In the eastern Amazon, the use of RIL resulted in about half to one-third the ground damage (roads + skid trails + log decks) when compared to conventional logging (CL). Canopy damage was also about half in RIL compared with CL treatments (Pereira et al. 2002). At this same site in Brazil, a comparison of costs and revenues for typical RIL and CL operations included estimations of productivity, harvest volume, wasted wood, and damage to the residual stand. The major conclusion of the study was that RIL was less costly and more profitable than CL under the conditions observed in the eastern Amazon site. The largest gain to RIL was provided by savings on the otherwise wasted wood. Large gains attributable to RIL technology were also observed in skidding and log deck efficiency. In addition, investment in RIL yielded an environmental dividend in terms of reduced damage to trees in the residual stand and reduction of the amount of ground area disturbed by heavy machinery (Holmes et al. 2002). The authors concluded that monetizing the value of the environmental dividend remains a major challenge in the promotion of sustainable forestry in the tropics.
RIL can also lead to economic savings. For example, in the Celos system in Surinam, the increased costs of planning with the use of RIL were found to pay off in increased efficiency (especially in skidding), reduced wastage, as well as reduced environmental damage. Savings in skidding costs with the use of RIL have also been reported in Sarawak (Higman et al. 1999). However, some studies have found higher costs in RIL than in conventional logging, due to the need for extra training, higher standings for road building, and higher costs of supervision. The fact that RIL is still of limited use throughout the tropics suggests that either it is more expensive or potential financial advantages are outweighed by other considerations (Leslie et al. 2002).
Logging impact alone is not always a good measure of the quality of forests that remain after logging (Wadsworth 1999). If better forest conservation is to result from low impact logging, it may require additional practices to those generally embodied in RIL. For example, directional felling could significantly reduce logging impacts if its purpose, in addition to ease of skidding, was also to avoid damage to immature trees. In sum, there is more to RIL than just guidelines on how to reduce logging damage. RIL should always be used in the broader context of sustainable forest management. RIL on its own may help reduce logging damage, but in isolation it will not ensure better forests.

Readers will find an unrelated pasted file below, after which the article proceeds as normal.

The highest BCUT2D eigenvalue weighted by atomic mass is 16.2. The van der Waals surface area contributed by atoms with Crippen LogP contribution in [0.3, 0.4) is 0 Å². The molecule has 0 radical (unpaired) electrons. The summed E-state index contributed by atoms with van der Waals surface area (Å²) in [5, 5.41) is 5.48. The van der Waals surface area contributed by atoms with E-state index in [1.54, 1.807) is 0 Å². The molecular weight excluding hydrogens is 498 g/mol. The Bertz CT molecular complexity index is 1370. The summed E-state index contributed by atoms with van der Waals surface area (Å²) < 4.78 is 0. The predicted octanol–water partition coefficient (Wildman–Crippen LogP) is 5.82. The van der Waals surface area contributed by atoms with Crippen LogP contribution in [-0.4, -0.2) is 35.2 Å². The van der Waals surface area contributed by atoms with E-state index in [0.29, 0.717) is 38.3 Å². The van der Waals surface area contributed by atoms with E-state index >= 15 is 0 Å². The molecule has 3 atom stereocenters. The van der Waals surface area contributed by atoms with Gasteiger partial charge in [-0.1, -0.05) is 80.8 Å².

A key aspect in sustainability of forest management is logging frequency. Logging intensity can be characterized by two aspects: static intensity (onetime logging) and dynamic intensity (frequency, i.e., cutting cycle). The regulation of frequency of timber removal (implementation of a cutting cycle) requires a management unit large enough to accommodate a reasonable cutting cycle, generally taken to be between 20 and 30 years, and at the same time large enough annual compartments so that the static harvest intensity can be kept reasonably low. As a result, sustainable management depends upon an adequate formulation of management units for which appropriate long-range management plans must be developed, specifying the manner in which logging intensity will be regulated, and the means by which productivity can be enhanced through silvicultural practices (Vincent 2002).
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